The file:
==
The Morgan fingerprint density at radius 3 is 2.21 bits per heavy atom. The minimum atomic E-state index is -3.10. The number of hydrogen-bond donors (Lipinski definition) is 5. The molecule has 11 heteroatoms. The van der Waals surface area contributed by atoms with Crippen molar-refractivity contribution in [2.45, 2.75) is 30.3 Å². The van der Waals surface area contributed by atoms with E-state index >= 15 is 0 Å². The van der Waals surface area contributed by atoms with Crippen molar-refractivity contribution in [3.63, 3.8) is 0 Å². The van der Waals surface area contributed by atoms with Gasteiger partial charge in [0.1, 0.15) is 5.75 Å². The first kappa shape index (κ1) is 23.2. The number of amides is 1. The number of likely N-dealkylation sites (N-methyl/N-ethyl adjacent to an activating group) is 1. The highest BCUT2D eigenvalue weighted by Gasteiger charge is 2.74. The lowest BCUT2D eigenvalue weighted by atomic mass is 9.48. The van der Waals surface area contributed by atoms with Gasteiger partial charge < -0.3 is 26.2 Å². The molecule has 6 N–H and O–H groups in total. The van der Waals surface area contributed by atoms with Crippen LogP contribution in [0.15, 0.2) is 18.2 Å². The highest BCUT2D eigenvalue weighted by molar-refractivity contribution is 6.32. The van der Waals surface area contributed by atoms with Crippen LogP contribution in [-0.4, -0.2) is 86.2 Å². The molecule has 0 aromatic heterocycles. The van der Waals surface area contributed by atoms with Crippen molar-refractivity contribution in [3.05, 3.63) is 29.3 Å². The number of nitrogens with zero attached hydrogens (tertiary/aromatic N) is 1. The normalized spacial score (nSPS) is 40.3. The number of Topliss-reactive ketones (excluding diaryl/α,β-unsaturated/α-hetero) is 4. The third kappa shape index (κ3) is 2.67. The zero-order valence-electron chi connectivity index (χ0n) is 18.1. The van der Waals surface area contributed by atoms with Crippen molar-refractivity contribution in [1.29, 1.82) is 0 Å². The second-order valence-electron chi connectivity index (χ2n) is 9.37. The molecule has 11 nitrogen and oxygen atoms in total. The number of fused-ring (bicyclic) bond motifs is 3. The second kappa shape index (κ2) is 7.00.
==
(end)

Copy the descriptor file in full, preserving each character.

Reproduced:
The Morgan fingerprint density at radius 3 is 2.21 bits per heavy atom. The minimum atomic E-state index is -3.10. The number of hydrogen-bond donors (Lipinski definition) is 5. The molecule has 11 heteroatoms. The van der Waals surface area contributed by atoms with Crippen molar-refractivity contribution in [2.45, 2.75) is 30.3 Å². The van der Waals surface area contributed by atoms with E-state index >= 15 is 0 Å². The van der Waals surface area contributed by atoms with Crippen molar-refractivity contribution in [3.63, 3.8) is 0 Å². The van der Waals surface area contributed by atoms with Gasteiger partial charge in [0.1, 0.15) is 5.75 Å². The first kappa shape index (κ1) is 23.2. The number of amides is 1. The number of likely N-dealkylation sites (N-methyl/N-ethyl adjacent to an activating group) is 1. The highest BCUT2D eigenvalue weighted by Gasteiger charge is 2.74. The lowest BCUT2D eigenvalue weighted by atomic mass is 9.48. The van der Waals surface area contributed by atoms with Gasteiger partial charge < -0.3 is 26.2 Å². The molecule has 6 N–H and O–H groups in total. The van der Waals surface area contributed by atoms with Crippen LogP contribution in [0.15, 0.2) is 18.2 Å². The highest BCUT2D eigenvalue weighted by molar-refractivity contribution is 6.32. The van der Waals surface area contributed by atoms with Crippen LogP contribution in [-0.4, -0.2) is 86.2 Å². The molecule has 0 aromatic heterocycles. The van der Waals surface area contributed by atoms with Crippen molar-refractivity contribution in [3.05, 3.63) is 29.3 Å². The number of nitrogens with zero attached hydrogens (tertiary/aromatic N) is 1. The normalized spacial score (nSPS) is 40.3. The number of Topliss-reactive ketones (excluding diaryl/α,β-unsaturated/α-hetero) is 4. The third kappa shape index (κ3) is 2.67. The zero-order valence-electron chi connectivity index (χ0n) is 18.1. The van der Waals surface area contributed by atoms with Crippen molar-refractivity contribution in [1.29, 1.82) is 0 Å². The second-order valence-electron chi connectivity index (χ2n) is 9.37. The molecule has 11 nitrogen and oxygen atoms in total. The number of fused-ring (bicyclic) bond motifs is 3. The second kappa shape index (κ2) is 7.00.